There are more than 900 student clubs and organizations at the university.[38] With a history of student activism, some of the most visible groups include those dedicated to causes such as civil rights and labor rights. Though the student body generally leans toward left-wing politics, there are also sizable conservative groups, such as YAF and religious groups like "Jews for Jesus". Fraternities and sororities, many of which are located east of Central Campus, play a major role in the university's social life. Intramural sports are popular, and there are recreation facilities for each of the three campuses. There are also several engineering projects teams, including the University of Michigan Solar Car Team, which placed first in the American Solar Challenge four times and third in the World Solar Challenge three times. The university also showcases a number of community service organizations and charitable projects, including Circle K, The Detroit Project, Alternative Medicine Club and Ann Arbor Reaching Out.

Michigan Union on Central Campus
Michigan Union on Central Campus

The Michigan Union and Michigan League are student activity centers located on Central Campus; Pierpont Commons is on North Campus. The Michigan Union houses a majority of student groups, including the student government. The William Monroe Trotter House, located east of Central Campus, is a multicultural student center operated by the university's Office of Multi-Ethnic Student Affairs.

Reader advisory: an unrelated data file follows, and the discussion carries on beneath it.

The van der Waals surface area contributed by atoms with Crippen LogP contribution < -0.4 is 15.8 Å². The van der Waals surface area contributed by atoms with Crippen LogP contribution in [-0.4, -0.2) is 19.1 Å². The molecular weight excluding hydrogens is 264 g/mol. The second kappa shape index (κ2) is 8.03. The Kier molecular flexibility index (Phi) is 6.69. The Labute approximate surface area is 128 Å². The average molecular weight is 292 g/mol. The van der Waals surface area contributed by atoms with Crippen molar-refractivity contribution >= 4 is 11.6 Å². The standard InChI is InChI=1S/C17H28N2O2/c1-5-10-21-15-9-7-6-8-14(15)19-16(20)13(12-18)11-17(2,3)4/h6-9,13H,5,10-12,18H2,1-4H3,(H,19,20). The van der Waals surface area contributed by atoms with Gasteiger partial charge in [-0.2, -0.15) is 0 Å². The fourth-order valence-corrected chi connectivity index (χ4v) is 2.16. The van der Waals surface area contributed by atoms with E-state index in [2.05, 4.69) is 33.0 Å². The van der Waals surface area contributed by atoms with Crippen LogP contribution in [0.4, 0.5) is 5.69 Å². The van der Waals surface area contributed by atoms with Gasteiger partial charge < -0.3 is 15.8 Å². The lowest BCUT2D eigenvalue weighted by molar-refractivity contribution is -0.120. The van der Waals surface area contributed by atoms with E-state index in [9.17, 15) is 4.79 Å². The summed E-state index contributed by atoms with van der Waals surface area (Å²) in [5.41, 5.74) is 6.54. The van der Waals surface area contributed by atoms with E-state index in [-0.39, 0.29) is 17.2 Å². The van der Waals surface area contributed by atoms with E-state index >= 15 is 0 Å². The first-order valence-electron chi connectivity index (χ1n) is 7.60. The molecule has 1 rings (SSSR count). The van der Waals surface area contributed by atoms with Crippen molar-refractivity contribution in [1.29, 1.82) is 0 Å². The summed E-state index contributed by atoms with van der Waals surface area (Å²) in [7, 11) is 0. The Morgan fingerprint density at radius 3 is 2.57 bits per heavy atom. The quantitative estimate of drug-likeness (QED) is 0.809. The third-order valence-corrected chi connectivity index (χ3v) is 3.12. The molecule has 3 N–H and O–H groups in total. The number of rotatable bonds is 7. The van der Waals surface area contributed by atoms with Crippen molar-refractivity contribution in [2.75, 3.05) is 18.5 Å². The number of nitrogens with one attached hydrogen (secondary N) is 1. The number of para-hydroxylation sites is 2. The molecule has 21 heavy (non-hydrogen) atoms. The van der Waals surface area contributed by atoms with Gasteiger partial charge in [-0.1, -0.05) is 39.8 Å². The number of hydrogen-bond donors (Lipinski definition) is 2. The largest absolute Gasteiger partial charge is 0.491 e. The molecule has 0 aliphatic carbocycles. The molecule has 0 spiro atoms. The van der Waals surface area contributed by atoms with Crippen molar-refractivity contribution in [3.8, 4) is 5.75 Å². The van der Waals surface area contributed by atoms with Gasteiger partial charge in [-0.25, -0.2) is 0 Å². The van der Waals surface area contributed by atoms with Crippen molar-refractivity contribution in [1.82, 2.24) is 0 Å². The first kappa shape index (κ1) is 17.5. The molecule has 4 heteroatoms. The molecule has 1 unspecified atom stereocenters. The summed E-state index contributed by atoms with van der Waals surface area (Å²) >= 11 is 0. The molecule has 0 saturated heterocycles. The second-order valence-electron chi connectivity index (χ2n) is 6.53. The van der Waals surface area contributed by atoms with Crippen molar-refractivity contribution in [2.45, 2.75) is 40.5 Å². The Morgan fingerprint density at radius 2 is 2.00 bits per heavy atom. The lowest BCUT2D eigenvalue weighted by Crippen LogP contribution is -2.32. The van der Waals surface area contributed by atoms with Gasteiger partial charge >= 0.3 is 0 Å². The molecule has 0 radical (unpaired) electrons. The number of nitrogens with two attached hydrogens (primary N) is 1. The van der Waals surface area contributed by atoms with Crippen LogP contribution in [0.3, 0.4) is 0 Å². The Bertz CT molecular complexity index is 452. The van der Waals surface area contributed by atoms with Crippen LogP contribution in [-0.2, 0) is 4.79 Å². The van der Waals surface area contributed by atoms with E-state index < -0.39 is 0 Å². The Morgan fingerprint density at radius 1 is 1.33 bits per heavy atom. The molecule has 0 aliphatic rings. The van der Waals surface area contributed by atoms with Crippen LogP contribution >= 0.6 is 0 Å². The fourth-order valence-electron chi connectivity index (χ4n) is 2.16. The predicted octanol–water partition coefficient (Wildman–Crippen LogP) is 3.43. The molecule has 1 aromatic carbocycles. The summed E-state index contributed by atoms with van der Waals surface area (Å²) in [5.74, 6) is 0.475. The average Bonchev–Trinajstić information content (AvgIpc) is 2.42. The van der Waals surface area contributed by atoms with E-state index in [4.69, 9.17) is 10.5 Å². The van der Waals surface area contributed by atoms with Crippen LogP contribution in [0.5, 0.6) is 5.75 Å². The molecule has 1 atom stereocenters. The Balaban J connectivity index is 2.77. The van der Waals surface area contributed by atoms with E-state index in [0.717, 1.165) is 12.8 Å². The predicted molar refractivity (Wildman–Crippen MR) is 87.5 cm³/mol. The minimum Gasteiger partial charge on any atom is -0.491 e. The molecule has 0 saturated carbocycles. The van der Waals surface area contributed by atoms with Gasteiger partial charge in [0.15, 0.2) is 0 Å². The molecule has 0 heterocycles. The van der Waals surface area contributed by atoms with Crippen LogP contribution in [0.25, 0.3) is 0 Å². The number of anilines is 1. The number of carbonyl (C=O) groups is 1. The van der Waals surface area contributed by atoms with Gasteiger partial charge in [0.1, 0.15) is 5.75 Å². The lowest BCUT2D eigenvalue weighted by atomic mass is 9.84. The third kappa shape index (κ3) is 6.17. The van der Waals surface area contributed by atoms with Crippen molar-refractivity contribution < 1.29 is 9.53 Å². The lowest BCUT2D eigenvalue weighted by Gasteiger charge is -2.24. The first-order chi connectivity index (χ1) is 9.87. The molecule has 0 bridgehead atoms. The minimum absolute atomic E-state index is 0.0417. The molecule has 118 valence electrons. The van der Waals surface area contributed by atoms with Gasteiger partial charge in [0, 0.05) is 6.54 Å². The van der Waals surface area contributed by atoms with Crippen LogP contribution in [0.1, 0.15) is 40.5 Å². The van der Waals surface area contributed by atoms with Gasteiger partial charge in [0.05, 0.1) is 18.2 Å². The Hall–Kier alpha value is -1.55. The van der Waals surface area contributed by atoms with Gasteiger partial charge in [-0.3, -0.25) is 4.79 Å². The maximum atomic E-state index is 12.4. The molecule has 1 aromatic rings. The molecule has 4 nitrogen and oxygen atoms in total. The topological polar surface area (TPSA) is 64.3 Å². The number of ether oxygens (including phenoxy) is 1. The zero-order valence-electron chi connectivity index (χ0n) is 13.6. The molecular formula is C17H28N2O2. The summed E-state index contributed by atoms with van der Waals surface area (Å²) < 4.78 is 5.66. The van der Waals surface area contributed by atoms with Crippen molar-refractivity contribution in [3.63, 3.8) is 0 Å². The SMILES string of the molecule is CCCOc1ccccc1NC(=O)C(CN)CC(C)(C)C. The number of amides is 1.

The University Activities Center (UAC) is a student-run programming organization at UM. The organization is composed of 15 committees, such as the Michigan Pops Orchestra, Amazin' Blue Acapella, and the Impact Dance group. Each group involves students in the planning and execution of a variety of events both on and off campus.

The Michigan Marching Band is the university's marching band. It is composed of over 350 students from almost all of the university's schools. They perform at every home game and travel to at least one away game a year. Being over 100 years old, the band is featured in almost every university recruitment pamphlet.

Even older, however, is the University of Michigan Men's Glee Club, founded in 1859, managing to surpass even the football team in age. The Men's Glee Club is a men's chorus comprised of over 100 members, and is regarded as one of the premier male choruses in the nation. It is the second oldest collegiate male chorus in the nation (second to the Harvard Glee Club). Its 8 member subset a capella group, The University of Michigan Friars, is the oldest currently running a capella group on campus, founded in 1955.

The student-run and led University of Michigan Pops Orchestra is another popular musical ensemble that attracts students from all academic backgrounds. It performs regularly in the Michigan Theater.

The Michigan Daily is the student-run daily newspaper, founded in 1890. Other student publications include the conservative The Michigan Review, the progressive Michigan Independent, the Michigan Journal of Political Science, The Michigan Israel Observer, and the humorous publications The Michigan Every Three Weekly and the Gargoyle. WCBN (88.3 FM) is a freeform radio station; WOLV-TV is a student-run television station that is primarily shown on the university's cable television system.

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Student government